This is the first of many posts in a regular series from Stratasys application engineers, who’ll offer technical advice, new ideas and experienced reflections on Fused Deposition Modeling from an engineering perspective.
One thing that’s true of rapid-prototyping machines across the board is that some post-build processes must be done before a 3D printed or rapid-prototyped part is ready to be used. The parts have been built, but support removal and/or some additional post processing is required.
With FDM technology, support removal is the only requirement, and with soluble support it’s an easy, hands-free and labor-free process. I’ve got a few tips on how to make the WaterWorks support-removal tanks used with your FDM machine as efficient as possible.
Are you using the WaterWorks or GreenWorks detergent provided by Stratasys? You’ll need one of these detergents or a strong detergent that can provide a bath with a pH of around 11-13. The higher the pH, the faster and more efficient the support removal will be. Check the pH of your water bath regularly and keep it high enough to facilitate good support removal. If the pH drops below 9 or 10 you may need to put in fresh water with more detergent. The time required to remove supports depends on the volume of the tank and the amount of support material you’re dissolving. With practice, you’ll learn how long your bath takes and when a change is needed.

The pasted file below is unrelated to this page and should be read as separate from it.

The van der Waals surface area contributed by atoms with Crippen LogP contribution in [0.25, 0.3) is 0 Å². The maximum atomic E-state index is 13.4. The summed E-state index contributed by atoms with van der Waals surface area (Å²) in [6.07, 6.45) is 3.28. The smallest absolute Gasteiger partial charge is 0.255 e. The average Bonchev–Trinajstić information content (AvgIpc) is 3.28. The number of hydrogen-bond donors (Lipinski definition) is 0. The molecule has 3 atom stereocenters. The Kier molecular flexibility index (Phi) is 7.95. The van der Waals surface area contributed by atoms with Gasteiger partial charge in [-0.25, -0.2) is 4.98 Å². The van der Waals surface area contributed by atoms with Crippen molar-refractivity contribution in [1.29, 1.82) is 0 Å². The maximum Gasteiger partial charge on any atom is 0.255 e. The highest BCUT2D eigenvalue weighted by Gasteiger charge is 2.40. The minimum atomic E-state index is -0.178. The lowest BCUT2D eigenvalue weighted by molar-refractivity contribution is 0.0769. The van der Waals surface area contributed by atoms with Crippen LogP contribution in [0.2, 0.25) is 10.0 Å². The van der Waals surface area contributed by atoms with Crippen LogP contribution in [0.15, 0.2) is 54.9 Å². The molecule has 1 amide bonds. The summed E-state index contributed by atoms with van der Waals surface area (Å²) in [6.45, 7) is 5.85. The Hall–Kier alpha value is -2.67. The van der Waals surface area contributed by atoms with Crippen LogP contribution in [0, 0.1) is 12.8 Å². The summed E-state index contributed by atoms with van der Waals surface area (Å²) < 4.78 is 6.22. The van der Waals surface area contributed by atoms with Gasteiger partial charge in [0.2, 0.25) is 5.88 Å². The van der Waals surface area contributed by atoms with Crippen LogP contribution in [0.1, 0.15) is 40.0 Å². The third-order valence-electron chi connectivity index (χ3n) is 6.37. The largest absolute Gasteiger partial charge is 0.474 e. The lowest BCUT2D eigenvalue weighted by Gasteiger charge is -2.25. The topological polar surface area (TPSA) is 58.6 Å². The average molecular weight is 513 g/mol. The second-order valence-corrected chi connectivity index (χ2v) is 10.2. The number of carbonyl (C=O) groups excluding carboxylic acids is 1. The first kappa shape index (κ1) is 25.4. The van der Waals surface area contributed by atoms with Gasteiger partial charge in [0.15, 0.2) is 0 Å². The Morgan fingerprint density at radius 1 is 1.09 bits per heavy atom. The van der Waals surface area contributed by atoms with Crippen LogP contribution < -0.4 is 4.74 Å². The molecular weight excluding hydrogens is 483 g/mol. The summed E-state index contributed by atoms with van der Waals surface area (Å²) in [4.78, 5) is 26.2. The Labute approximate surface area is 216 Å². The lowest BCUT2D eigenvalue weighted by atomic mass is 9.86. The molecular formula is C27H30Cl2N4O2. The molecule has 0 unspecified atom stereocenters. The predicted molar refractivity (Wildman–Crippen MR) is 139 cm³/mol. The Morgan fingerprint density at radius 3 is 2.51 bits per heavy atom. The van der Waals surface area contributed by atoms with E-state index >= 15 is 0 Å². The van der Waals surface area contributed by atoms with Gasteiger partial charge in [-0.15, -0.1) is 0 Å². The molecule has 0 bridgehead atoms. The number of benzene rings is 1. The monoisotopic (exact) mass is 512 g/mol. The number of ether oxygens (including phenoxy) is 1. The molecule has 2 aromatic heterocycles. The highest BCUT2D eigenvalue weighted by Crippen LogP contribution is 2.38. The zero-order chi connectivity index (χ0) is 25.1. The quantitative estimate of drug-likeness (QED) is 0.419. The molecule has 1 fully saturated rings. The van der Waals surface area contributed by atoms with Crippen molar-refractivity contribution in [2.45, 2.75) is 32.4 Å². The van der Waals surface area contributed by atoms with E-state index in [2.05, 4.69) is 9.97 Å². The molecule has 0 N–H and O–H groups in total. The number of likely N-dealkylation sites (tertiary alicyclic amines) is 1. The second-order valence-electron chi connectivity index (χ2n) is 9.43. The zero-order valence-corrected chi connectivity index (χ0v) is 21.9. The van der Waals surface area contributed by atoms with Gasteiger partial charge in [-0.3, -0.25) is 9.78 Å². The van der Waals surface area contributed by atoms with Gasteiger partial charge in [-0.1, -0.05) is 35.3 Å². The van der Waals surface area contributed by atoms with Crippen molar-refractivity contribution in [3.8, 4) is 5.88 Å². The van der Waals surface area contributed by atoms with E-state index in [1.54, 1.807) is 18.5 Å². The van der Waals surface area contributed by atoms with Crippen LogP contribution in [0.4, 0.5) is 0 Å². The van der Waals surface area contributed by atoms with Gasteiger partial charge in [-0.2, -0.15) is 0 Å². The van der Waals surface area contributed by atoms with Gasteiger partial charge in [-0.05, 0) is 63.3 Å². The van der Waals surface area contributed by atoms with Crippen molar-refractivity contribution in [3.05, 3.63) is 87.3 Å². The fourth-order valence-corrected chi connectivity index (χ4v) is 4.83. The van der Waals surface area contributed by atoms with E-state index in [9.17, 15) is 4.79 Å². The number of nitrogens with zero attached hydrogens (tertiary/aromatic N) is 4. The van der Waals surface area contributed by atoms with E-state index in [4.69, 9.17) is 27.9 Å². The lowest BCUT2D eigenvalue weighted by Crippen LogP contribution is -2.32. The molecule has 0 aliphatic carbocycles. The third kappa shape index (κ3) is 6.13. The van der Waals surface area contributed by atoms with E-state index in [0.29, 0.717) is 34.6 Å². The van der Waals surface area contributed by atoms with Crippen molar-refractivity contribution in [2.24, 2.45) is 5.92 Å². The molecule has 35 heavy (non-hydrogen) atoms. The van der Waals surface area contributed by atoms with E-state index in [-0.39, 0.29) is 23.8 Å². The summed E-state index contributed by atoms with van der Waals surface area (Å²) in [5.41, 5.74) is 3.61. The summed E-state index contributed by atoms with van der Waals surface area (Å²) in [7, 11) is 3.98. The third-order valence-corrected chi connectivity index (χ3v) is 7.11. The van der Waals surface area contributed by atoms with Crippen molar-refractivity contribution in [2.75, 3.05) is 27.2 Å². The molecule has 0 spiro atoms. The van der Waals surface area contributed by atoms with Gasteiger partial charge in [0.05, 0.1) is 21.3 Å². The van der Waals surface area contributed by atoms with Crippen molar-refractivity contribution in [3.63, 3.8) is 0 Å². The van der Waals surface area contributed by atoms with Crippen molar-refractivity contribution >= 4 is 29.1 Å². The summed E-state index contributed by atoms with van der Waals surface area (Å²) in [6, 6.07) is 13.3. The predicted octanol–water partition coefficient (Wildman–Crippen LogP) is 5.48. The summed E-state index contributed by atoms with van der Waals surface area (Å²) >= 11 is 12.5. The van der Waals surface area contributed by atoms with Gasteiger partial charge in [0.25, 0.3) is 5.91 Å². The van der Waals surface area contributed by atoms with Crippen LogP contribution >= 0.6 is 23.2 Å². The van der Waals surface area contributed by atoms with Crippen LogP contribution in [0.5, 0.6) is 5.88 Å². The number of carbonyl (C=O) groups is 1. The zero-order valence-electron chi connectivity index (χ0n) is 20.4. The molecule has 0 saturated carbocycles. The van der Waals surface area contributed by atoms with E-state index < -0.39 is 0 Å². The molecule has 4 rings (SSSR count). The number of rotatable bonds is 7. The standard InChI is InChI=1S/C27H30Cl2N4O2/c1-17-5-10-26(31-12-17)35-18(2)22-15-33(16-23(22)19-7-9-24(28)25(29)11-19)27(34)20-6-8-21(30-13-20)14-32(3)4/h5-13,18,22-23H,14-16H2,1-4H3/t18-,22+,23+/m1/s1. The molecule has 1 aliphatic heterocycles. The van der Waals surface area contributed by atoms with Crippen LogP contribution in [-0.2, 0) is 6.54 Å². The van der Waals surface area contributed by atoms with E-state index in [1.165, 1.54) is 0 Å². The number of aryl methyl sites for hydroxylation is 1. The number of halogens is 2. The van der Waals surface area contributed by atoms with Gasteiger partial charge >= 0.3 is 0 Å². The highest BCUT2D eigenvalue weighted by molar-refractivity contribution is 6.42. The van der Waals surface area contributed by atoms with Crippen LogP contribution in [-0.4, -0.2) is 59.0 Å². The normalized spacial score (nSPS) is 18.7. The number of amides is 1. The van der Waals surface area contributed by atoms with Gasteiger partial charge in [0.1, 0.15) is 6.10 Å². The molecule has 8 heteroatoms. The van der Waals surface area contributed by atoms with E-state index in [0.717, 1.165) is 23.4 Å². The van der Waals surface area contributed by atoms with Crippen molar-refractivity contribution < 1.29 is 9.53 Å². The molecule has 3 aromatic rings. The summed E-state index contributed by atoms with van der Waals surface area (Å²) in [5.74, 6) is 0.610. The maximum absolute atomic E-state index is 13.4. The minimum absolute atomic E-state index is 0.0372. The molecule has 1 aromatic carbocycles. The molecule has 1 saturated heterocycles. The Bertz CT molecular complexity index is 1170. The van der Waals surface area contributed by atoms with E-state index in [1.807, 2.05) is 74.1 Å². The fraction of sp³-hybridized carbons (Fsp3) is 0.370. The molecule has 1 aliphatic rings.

You will also want to make sure the bath temperature is around 70 C (for ABS, ABS-plus, and ABS-M30 soluble supports) and that you have good water movement. This can either be achieved with a tank that has some type of pump to create circulation, or with an ultrasonic tank. (Sometimes with fine internal cavities an ultrasonic tank works better.)
If you have clean water with a strong detergent, the correct pH, the correct temperature and good circulation, supports should disappear from your parts relatively quickly, even in hard to reach places.